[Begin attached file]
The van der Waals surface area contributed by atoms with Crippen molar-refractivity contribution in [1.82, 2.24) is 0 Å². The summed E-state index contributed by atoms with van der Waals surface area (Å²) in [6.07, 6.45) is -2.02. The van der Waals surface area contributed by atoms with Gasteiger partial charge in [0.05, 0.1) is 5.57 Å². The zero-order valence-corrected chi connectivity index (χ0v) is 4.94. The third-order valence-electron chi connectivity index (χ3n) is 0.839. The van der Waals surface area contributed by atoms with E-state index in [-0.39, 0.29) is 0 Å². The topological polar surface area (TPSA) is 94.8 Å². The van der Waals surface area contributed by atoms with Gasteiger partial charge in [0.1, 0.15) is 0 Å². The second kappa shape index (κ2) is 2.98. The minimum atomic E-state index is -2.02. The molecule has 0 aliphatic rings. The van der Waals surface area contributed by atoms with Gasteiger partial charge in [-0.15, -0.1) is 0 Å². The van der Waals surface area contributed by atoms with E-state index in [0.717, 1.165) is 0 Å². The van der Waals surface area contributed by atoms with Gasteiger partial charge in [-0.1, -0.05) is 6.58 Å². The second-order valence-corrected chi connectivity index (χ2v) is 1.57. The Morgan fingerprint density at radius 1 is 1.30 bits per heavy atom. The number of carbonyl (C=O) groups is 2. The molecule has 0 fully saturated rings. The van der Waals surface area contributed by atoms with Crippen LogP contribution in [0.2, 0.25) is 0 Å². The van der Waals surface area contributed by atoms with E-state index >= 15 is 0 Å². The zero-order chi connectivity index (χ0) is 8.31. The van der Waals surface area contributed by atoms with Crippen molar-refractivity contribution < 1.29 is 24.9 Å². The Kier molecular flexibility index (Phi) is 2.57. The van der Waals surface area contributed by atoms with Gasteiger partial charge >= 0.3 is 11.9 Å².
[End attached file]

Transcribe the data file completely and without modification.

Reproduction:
The van der Waals surface area contributed by atoms with Crippen molar-refractivity contribution in [1.82, 2.24) is 0 Å². The summed E-state index contributed by atoms with van der Waals surface area (Å²) in [6.07, 6.45) is -2.02. The van der Waals surface area contributed by atoms with Gasteiger partial charge in [0.05, 0.1) is 5.57 Å². The zero-order valence-corrected chi connectivity index (χ0v) is 4.94. The third-order valence-electron chi connectivity index (χ3n) is 0.839. The van der Waals surface area contributed by atoms with E-state index in [-0.39, 0.29) is 0 Å². The topological polar surface area (TPSA) is 94.8 Å². The van der Waals surface area contributed by atoms with Gasteiger partial charge in [0.1, 0.15) is 0 Å². The second kappa shape index (κ2) is 2.98. The minimum atomic E-state index is -2.02. The molecule has 0 aliphatic rings. The van der Waals surface area contributed by atoms with Gasteiger partial charge in [-0.15, -0.1) is 0 Å². The van der Waals surface area contributed by atoms with E-state index in [0.717, 1.165) is 0 Å². The van der Waals surface area contributed by atoms with Gasteiger partial charge in [-0.1, -0.05) is 6.58 Å². The second-order valence-corrected chi connectivity index (χ2v) is 1.57. The Morgan fingerprint density at radius 1 is 1.30 bits per heavy atom. The number of carbonyl (C=O) groups is 2. The molecule has 0 fully saturated rings. The van der Waals surface area contributed by atoms with Crippen LogP contribution in [0.2, 0.25) is 0 Å². The van der Waals surface area contributed by atoms with E-state index >= 15 is 0 Å². The zero-order chi connectivity index (χ0) is 8.31. The van der Waals surface area contributed by atoms with Crippen molar-refractivity contribution < 1.29 is 24.9 Å². The Kier molecular flexibility index (Phi) is 2.57. The van der Waals surface area contributed by atoms with Gasteiger partial charge >= 0.3 is 11.9 Å².